Upgrade to High Sierra

When I try to do the High Sierra installation my hard drive is greyed out and the only option is to choose "back", as seen in the screenshot provided.  Macbook Pro is from mid 2012, I'm running Yosemite 10.10.5, start up disk is SSD Raid and has 936 Gb free space on it. Any help would be appreciated.

 

Screen Shot 2018-02-03 at 10.18.44 PM.png


MacBook Pro (13-inch Mid 2012)
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In my opinion, RAIDs should never be used for a boot or startup drive. They are primarily used for faster data storage. I use one for my backup drive but I use a mirrored RAID for redundancy protection. I recommend making a bootable backup on another drive, removing the RAID setup and cloning the bootable backup to one of the RAID's drive and repurposing the other for added storage or for backup. You could also repurpose the RAID for backup by converting it to a mirrored array.

 

RAID Basics

 

For basic definitions and discussion of what a RAID is and the different types of RAIDs see RAIDs.  Additional discussions plus advantages and disadvantages of RAIDs and different RAID arrays see:

 

RAID Tutorial;

RAID Array and Server: Hardware and Service Comparison.

 

Hardware or Software RAID?

 

RAID Hardware Vs RAID Software - What is your best option?

 

RAID is a method of combining multiple disk drives into a single entity in order to improve the overall performance and reliability of your system. The different options for combining the disks are referred to as RAID levels. There are several different levels of RAID available depending on the needs of your system. One of the options available to you is whether you should use a Hardware RAID solution or a Software RAID solution.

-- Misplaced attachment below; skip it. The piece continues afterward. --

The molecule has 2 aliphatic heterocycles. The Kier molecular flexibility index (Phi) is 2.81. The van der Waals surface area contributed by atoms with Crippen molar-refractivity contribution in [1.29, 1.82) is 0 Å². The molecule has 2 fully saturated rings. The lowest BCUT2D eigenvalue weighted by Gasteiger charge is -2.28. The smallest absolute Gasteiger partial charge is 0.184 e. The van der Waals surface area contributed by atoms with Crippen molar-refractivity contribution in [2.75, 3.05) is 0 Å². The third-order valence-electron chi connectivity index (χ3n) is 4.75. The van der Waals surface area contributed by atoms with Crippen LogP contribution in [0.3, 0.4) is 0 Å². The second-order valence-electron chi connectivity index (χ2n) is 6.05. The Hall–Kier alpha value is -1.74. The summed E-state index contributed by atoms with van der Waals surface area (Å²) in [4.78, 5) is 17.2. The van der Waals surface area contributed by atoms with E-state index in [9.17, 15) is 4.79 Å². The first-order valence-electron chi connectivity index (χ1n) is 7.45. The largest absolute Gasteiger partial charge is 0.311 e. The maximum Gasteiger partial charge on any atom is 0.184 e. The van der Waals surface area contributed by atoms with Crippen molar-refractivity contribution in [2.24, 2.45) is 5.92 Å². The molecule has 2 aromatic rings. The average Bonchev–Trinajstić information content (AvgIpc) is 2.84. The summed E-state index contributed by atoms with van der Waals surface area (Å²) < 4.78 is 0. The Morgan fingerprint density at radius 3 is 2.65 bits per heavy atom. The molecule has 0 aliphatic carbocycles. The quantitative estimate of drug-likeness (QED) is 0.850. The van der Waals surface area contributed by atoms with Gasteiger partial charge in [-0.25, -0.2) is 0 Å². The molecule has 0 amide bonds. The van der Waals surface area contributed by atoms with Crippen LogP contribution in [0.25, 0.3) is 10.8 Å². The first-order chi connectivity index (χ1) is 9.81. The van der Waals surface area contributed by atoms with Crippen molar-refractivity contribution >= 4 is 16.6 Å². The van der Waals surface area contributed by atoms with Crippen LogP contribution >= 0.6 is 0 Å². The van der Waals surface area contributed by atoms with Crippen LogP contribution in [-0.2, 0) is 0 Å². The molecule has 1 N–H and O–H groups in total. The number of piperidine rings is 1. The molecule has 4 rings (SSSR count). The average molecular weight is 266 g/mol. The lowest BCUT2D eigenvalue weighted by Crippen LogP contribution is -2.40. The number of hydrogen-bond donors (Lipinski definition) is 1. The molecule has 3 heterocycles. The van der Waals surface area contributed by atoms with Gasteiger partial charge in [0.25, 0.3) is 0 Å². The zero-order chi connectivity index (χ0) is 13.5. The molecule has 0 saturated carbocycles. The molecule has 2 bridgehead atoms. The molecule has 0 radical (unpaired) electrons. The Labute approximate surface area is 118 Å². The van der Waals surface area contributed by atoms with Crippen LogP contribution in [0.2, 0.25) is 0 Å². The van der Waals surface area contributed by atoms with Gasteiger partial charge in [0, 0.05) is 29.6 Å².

RAID Hardware is always a disk controller to which you can cable up the disk drives. RAID Software is a set of kernel modules coupled together with management utilities that implement RAID in Software and require no additional hardware.

 

Pros and cons Software RAID is more flexible than Hardware RAID. Software RAID is also considerably less expensive. On the other hand, a Software RAID system requires more CPU cycles and power to run well than a comparable Hardware RAID System. Also, because Software RAID operates on a partition by partition basis where a number of individual disk partitions are grouped together as opposed to Hardware RAID systems which generally group together entire disk drives, Software RAID tends to be slightly more complicated to run. This is because it has more available configurations and options. An added benefit to the slightly more expensive Hardware RAID solution is that many Hardware RAID systems incorporate features that are specialized for optimizing the performance of your system.

 

For more detailed information on the differences between Software RAID and Hardware RAID, you may want to read: Hardware RAID vs. Software RAID: Which Implementation is Best for my Application?

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